This is Twain’s first hit and one of his most anthologized and memorable short stories. It was an instant classic and remains as playfully implausible as ever. The story is replete with the ethos of a gambling culture that typifies the Wild West.
To keep students engaged, I have rendered this story in a script format, for use in the classroom or onstage for up to ten voices. If you have twenty + students, you could have two groups reading it at the same time.
Twain didn’t skimp on his word choices, so the vocabulary is somewhat challenging, especially when the narrator, with his refined Eastern speech patterns, describes characters. I have identified 26 challenging vocabulary words and more that are defined to make the reading clearer. There is a list following the story, arranged in two ways – by the sequence in the story, and by parts of speech. Then there is a matching vocabulary activity – words with definitions, and another one where students fill in the words into sentences that use the words in context. Teachers in many schools are struggling to rise to the expectation that ELL students need significant help with vocabulary work. I am trying to respond to that expectation. There is a Word Wheel activity based on the word "determined" that is helpful for brainstorming about characterization and theme in the story. This activity could profitably fill several days of class time.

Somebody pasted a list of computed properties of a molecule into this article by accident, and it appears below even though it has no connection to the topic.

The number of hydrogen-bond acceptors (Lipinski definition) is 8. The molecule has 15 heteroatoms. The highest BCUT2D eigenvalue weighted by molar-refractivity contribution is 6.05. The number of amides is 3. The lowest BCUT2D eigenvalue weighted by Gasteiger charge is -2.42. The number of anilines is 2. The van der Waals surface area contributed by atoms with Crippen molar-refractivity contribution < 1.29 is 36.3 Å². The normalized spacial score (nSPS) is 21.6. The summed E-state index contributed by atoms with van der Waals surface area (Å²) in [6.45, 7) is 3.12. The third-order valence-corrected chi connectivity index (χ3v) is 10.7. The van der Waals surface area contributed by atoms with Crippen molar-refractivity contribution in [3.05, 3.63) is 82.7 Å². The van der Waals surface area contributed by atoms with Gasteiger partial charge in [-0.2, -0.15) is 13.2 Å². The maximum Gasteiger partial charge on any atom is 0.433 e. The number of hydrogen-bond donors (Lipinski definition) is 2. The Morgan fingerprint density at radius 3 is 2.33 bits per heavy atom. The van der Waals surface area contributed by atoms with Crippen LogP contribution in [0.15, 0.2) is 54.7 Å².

Reading scripts helps make our classes more student-centered. It engages students on a peer-to-peer basis, improves subsequent class discussions, while it gives you feedback on their reading and acting / dramatization skill levels. If you like having your students read scripts of the stories they read in the usual way, then look around my "shop" further and follow me at TPT. -- Thanks, John C.
Common Core Connections: * Analyze how complex characters (e.g., those with multiple or conflicting motivations) develop over the course of a text, interact with other characters, and advance the plot or develop the theme.
* Analyze how differences in the points of view of the characters and the audience or reader (e.g., created through the use of dramatic irony) create such effects as suspense or humor.